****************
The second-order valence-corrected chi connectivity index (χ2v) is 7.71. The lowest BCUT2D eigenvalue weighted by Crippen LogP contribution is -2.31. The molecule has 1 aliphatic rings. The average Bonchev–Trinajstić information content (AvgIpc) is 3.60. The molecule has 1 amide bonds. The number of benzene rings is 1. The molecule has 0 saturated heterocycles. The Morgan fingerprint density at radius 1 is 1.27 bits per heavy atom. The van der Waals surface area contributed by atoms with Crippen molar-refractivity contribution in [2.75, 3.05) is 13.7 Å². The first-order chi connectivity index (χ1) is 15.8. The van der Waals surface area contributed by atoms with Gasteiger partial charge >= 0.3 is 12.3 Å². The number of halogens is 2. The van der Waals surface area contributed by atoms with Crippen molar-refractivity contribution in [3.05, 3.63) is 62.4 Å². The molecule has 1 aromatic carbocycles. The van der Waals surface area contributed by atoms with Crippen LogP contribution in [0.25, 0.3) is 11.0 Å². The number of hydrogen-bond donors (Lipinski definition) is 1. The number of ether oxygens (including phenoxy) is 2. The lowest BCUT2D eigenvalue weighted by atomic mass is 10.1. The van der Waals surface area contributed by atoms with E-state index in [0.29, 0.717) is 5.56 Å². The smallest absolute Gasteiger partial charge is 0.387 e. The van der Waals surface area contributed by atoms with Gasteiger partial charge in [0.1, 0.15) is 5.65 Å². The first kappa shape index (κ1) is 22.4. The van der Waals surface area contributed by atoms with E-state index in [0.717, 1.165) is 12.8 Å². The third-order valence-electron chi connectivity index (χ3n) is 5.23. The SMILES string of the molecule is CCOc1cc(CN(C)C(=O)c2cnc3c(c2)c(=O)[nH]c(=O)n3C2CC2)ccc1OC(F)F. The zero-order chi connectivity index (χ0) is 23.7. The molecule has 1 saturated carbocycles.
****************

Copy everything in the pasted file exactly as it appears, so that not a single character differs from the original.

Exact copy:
The second-order valence-corrected chi connectivity index (χ2v) is 7.71. The lowest BCUT2D eigenvalue weighted by Crippen LogP contribution is -2.31. The molecule has 1 aliphatic rings. The average Bonchev–Trinajstić information content (AvgIpc) is 3.60. The molecule has 1 amide bonds. The number of benzene rings is 1. The molecule has 0 saturated heterocycles. The Morgan fingerprint density at radius 1 is 1.27 bits per heavy atom. The van der Waals surface area contributed by atoms with Crippen molar-refractivity contribution in [2.75, 3.05) is 13.7 Å². The first-order chi connectivity index (χ1) is 15.8. The van der Waals surface area contributed by atoms with Gasteiger partial charge >= 0.3 is 12.3 Å². The number of halogens is 2. The van der Waals surface area contributed by atoms with Crippen molar-refractivity contribution in [3.05, 3.63) is 62.4 Å². The molecule has 1 aromatic carbocycles. The van der Waals surface area contributed by atoms with Crippen LogP contribution in [0.25, 0.3) is 11.0 Å². The number of hydrogen-bond donors (Lipinski definition) is 1. The number of ether oxygens (including phenoxy) is 2. The lowest BCUT2D eigenvalue weighted by atomic mass is 10.1. The van der Waals surface area contributed by atoms with E-state index in [0.29, 0.717) is 5.56 Å². The smallest absolute Gasteiger partial charge is 0.387 e. The van der Waals surface area contributed by atoms with Gasteiger partial charge in [0.1, 0.15) is 5.65 Å². The first kappa shape index (κ1) is 22.4. The van der Waals surface area contributed by atoms with E-state index in [0.717, 1.165) is 12.8 Å². The third-order valence-electron chi connectivity index (χ3n) is 5.23. The SMILES string of the molecule is CCOc1cc(CN(C)C(=O)c2cnc3c(c2)c(=O)[nH]c(=O)n3C2CC2)ccc1OC(F)F. The zero-order chi connectivity index (χ0) is 23.7. The molecule has 1 saturated carbocycles.